The percentage of people smoking in Liverpool has almost halved since the city launched its pioneering campaign which led to a nationwide ban on smoking in work places.
In 2004, the city council campaigned for a change in the law to enable it to require enclosed public places and workplaces including public transport, company vehicles, restaurants and bars to be 100 percent smoke-free.
The pioneering move sparked a national debate and led to the Government introducing legislation which began a decade ago this weekend, 1 July 2007.
The latest Adult Lifestyle Survey from 2016 shows that 18.9 percent of people smoke in Liverpool, down from 35 percent in 2005 – a reduction of 46 percent.
It means that the number of adult smokers in the city has reduced from 125,000 to 74,000 – a decrease of 51,000.
Although the percentage of smokers in Liverpool remains above the England average, the city has narrowed the gap from 6.1 percent to 3.4 percent over the last year and has also dropped from second to third for smoking prevalence among populations in the big ‘core’ cities.
Councillor Paul Brant, Cabinet member for health, said: “The proposed ban on smoking in the workplace was a bold and courageous move by Liverpool and, like other city firsts such as Medical Officer Dr Duncan, and public washhouses, it was adopted nationally.
“There is absolutely no doubt that this move has led to people leading longer and healthier lives and also led to less people needing treatment from the NHS and that is something we should rightly celebrate.
“But smoking rates are still far too high in Liverpool and we are absolutely not complacent. That is why we have been continuing to run campaigns encouraging people to quit. Unlike some other areas we are continuing to fund a stop smoking service – SmokeFree Liverpool – to help people quit.
“We still have one of the highest mortality rates for lung cancer in England, and it’s also estimated that there’s around 6,000 people living with undiagnosed lung disease across the city. That is why it is vital we increase awareness about the signs and symptoms of lung diseases and work with our health partners on identifying those at risk and encouraging them to get tested early.
“It’s good to know about some of the symptoms of lung diseases to watch out for yourself and for those closest to you. Catching lung diseases as early as possible means that people are treated earlier, their chances of managing their condition are better and in cases such as lung cancer, their chances of survival increase. Four out of five people diagnosed at the earliest stage of lung cancer will live for at least a year after diagnosis.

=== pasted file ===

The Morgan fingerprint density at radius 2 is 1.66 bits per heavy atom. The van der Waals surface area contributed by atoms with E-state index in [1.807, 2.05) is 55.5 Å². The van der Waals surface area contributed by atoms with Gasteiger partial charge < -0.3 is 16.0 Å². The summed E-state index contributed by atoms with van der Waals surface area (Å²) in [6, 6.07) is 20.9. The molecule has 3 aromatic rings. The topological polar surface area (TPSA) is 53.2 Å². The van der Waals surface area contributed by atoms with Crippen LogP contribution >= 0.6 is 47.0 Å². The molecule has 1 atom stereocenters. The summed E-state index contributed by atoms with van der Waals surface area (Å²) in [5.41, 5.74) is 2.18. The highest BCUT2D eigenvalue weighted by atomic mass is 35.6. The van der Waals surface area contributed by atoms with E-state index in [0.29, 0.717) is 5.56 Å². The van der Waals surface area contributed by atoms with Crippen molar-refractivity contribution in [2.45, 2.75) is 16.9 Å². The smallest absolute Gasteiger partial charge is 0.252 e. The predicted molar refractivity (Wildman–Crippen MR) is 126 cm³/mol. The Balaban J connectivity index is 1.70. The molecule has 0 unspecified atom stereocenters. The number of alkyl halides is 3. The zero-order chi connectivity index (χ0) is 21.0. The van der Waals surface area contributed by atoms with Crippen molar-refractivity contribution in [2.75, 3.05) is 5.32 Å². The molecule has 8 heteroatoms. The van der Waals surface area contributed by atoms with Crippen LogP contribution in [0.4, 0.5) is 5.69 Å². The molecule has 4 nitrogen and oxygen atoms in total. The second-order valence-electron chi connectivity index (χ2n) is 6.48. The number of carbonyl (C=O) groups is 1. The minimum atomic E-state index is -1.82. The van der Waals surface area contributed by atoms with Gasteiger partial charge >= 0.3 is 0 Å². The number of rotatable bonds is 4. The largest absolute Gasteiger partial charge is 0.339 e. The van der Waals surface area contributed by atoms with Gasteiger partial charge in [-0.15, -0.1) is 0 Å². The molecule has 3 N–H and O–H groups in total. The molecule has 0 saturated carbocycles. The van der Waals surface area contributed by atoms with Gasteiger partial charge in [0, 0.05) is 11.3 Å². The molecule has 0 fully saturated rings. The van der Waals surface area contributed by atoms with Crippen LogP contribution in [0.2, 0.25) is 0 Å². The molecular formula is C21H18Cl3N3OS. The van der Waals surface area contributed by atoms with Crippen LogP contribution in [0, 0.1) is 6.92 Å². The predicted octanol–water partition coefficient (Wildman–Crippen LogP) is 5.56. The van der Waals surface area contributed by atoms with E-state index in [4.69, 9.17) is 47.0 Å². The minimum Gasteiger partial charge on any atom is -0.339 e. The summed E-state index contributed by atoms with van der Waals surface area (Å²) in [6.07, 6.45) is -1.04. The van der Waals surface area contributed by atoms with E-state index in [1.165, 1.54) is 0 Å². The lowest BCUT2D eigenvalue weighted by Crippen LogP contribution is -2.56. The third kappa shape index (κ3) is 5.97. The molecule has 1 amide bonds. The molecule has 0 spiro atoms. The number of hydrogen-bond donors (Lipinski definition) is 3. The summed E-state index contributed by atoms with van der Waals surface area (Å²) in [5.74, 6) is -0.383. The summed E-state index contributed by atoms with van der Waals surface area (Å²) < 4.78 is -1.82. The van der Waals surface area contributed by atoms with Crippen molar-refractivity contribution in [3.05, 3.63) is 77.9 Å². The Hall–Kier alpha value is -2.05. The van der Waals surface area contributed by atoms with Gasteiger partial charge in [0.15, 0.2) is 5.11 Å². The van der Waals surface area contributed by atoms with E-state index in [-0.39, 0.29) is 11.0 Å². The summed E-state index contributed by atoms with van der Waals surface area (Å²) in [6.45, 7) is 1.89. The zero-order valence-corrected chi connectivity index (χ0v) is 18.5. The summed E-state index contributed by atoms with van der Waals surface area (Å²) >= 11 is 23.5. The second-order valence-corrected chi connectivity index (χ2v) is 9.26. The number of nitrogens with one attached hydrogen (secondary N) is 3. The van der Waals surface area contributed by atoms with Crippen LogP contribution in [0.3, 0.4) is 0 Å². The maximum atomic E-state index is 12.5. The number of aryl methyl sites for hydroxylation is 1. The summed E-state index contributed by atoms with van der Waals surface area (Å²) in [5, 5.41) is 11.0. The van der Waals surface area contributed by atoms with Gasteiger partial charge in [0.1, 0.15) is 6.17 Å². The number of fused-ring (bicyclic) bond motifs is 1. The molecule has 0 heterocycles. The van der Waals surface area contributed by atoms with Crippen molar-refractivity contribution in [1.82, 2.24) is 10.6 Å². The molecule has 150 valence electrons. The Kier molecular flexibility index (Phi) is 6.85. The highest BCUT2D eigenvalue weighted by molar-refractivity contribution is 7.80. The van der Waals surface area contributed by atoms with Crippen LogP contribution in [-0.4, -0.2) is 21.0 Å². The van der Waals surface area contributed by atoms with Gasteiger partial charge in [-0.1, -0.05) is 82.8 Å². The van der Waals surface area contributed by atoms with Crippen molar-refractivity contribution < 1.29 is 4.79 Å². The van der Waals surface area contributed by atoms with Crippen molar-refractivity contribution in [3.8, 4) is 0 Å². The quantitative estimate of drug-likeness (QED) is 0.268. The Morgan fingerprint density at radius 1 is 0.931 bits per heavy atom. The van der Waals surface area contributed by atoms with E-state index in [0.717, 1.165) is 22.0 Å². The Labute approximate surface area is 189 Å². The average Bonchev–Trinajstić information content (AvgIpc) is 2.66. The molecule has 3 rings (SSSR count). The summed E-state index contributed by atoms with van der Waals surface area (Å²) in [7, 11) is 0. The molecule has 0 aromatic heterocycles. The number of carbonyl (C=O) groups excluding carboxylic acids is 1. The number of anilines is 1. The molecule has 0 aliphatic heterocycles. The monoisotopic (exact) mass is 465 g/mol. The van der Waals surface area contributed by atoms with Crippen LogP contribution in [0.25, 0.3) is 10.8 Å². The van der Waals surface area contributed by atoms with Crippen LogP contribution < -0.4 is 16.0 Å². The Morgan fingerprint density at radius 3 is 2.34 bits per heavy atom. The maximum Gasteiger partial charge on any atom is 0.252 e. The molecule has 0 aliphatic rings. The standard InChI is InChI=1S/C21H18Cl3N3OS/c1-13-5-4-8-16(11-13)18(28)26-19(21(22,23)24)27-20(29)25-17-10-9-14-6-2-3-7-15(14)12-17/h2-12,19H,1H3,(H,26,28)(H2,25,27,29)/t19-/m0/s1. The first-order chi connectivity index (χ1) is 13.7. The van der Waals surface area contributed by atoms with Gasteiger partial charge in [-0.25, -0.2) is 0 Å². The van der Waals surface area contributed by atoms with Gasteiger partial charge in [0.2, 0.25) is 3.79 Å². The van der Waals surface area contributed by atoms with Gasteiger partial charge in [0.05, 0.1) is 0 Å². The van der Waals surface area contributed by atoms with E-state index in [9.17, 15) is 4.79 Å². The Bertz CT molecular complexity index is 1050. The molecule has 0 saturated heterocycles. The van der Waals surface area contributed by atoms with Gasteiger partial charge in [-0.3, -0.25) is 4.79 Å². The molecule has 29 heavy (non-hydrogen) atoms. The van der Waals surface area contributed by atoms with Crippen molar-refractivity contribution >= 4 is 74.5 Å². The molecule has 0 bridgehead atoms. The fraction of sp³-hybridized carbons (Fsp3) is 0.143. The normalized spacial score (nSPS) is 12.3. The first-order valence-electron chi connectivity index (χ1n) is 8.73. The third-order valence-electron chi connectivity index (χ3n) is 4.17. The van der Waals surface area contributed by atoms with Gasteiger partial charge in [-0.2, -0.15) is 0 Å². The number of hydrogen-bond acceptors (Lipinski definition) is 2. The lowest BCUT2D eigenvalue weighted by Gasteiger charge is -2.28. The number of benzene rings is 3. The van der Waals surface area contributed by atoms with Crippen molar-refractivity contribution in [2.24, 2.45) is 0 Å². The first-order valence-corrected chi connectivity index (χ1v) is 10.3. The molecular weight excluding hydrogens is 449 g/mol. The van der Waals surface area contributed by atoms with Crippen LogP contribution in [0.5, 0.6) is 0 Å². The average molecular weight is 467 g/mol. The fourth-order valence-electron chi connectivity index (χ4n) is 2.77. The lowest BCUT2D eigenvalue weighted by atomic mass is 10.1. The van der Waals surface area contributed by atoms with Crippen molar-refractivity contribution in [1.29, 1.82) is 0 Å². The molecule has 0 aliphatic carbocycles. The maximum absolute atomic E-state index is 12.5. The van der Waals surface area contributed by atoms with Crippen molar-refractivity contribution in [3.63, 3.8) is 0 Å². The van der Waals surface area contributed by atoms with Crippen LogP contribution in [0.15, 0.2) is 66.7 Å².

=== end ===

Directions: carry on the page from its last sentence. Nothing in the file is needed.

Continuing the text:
“If you’ve had a cough for three weeks or more or you get out of breath doing things you used to be able to do, it could be a sign of lung or heart disease, or even cancer. So don’t ignore it, tell your doctor.”
Over the past 12 months, Liverpool CCG’s Healthy Lung Programme has been inviting those aged between 58 – 70 years, who have ever smoked and who live in areas of the city where lung cancer and COPD rates are highest, to attend a Healthy Lung Clinic at their local GP surgery for a short assessment of their lung health.
In its first year, the Healthy Lung Programme invited a total of 7,150 people to attend a Healthy Lung Clinic, and of those 3,207 people (45%) have either already attended the check up, or booked an appointment to attend a clinic soon.
A recent study into the impact of the Healthy Lung Programme, published by Queen Mary University London and University of Liverpool, showed that attending a Healthy Lung Clinic increases the chances of lung cancer being caught at an early stage, when it’s more easily treatable.
It found 75% of those who have received a lung cancer diagnosis through the Healthy Lung Programme after attending a Healthy Lung Clinic, received an early stage diagnosis, whereas typically in Liverpool, 70% of lung cancer cases are not diagnosed until a late stage, which makes treatment much more difficult.
However, more than half (55%) of those in Liverpool who were invited to attend a Healthy Lung Clinic because they may be at higher risk of developing lung cancer or COPD, have still not done so.
Ed Gaynor, Cancer Lead GP for NHS Liverpool CCG and part of the Healthy Lung Programme team said: “The findings in this study are great news for Liverpool because it means that we are finding and treating more cases of lung cancer and COPD than ever before.
“But at the same time, we also know there are many more people across the city who could be putting their health at risk by not attending a Healthy Lung Clinic when invited.
“If you have received a letter from your GP inviting you to attend a Healthy Lung Clinic, either recently or at any time over the past year, you should book an appointment as soon as possible. Please don’t ignore it or put it off.”
He adds, “Attending a Healthy Lung Clinic is just a routine check-up, and is nothing to feel worried about. During the clinic you will be asked a few questions about your general health and offered lots of useful information about how to keep your lungs healthy, in order to help protect you from developing lung diseases such as COPD or lung cancer in the future.
“You may find that it puts your mind at ease to get checked out, and even if they do find any problems with your lung health during the appointment, it will be far more treatable if caught at an early stage, so attending could also save your life.”
People wanting to quit smoking can get in touch with Smokefree Liverpool in the following ways: